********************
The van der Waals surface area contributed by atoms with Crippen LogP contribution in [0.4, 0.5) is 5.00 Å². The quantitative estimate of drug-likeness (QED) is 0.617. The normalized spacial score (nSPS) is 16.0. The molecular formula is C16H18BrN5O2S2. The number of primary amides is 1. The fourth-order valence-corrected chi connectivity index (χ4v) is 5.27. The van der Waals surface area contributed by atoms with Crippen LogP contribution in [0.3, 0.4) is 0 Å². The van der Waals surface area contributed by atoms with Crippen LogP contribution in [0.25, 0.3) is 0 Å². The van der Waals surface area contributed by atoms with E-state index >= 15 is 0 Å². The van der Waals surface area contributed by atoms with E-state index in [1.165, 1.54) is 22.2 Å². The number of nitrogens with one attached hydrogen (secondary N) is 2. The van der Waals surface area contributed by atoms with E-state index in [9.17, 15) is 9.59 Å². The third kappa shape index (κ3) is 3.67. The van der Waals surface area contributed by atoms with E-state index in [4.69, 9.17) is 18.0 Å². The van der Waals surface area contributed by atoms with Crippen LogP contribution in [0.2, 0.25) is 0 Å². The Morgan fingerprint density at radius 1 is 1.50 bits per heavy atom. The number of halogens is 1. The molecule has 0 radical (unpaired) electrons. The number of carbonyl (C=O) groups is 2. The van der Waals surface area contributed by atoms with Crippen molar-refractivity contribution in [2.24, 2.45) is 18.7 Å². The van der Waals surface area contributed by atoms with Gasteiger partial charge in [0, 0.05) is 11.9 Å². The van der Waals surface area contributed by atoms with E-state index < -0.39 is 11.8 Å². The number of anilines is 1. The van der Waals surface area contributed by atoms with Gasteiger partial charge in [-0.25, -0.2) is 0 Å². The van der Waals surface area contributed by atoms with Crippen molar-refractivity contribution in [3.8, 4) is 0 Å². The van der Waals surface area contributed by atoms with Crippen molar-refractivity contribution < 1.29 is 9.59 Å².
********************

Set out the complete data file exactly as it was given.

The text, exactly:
The van der Waals surface area contributed by atoms with Crippen LogP contribution in [0.4, 0.5) is 5.00 Å². The quantitative estimate of drug-likeness (QED) is 0.617. The normalized spacial score (nSPS) is 16.0. The molecular formula is C16H18BrN5O2S2. The number of primary amides is 1. The fourth-order valence-corrected chi connectivity index (χ4v) is 5.27. The van der Waals surface area contributed by atoms with Crippen LogP contribution in [0.3, 0.4) is 0 Å². The van der Waals surface area contributed by atoms with Crippen LogP contribution in [0.25, 0.3) is 0 Å². The van der Waals surface area contributed by atoms with E-state index >= 15 is 0 Å². The van der Waals surface area contributed by atoms with E-state index in [1.165, 1.54) is 22.2 Å². The number of nitrogens with one attached hydrogen (secondary N) is 2. The van der Waals surface area contributed by atoms with E-state index in [9.17, 15) is 9.59 Å². The third kappa shape index (κ3) is 3.67. The van der Waals surface area contributed by atoms with E-state index in [4.69, 9.17) is 18.0 Å². The van der Waals surface area contributed by atoms with Crippen LogP contribution in [0.2, 0.25) is 0 Å². The Morgan fingerprint density at radius 1 is 1.50 bits per heavy atom. The number of halogens is 1. The molecule has 0 radical (unpaired) electrons. The number of carbonyl (C=O) groups is 2. The van der Waals surface area contributed by atoms with Crippen molar-refractivity contribution in [2.24, 2.45) is 18.7 Å². The van der Waals surface area contributed by atoms with Gasteiger partial charge in [0, 0.05) is 11.9 Å². The van der Waals surface area contributed by atoms with E-state index < -0.39 is 11.8 Å². The number of anilines is 1. The van der Waals surface area contributed by atoms with Gasteiger partial charge in [-0.25, -0.2) is 0 Å². The van der Waals surface area contributed by atoms with Crippen molar-refractivity contribution in [3.8, 4) is 0 Å². The van der Waals surface area contributed by atoms with Crippen molar-refractivity contribution < 1.29 is 9.59 Å².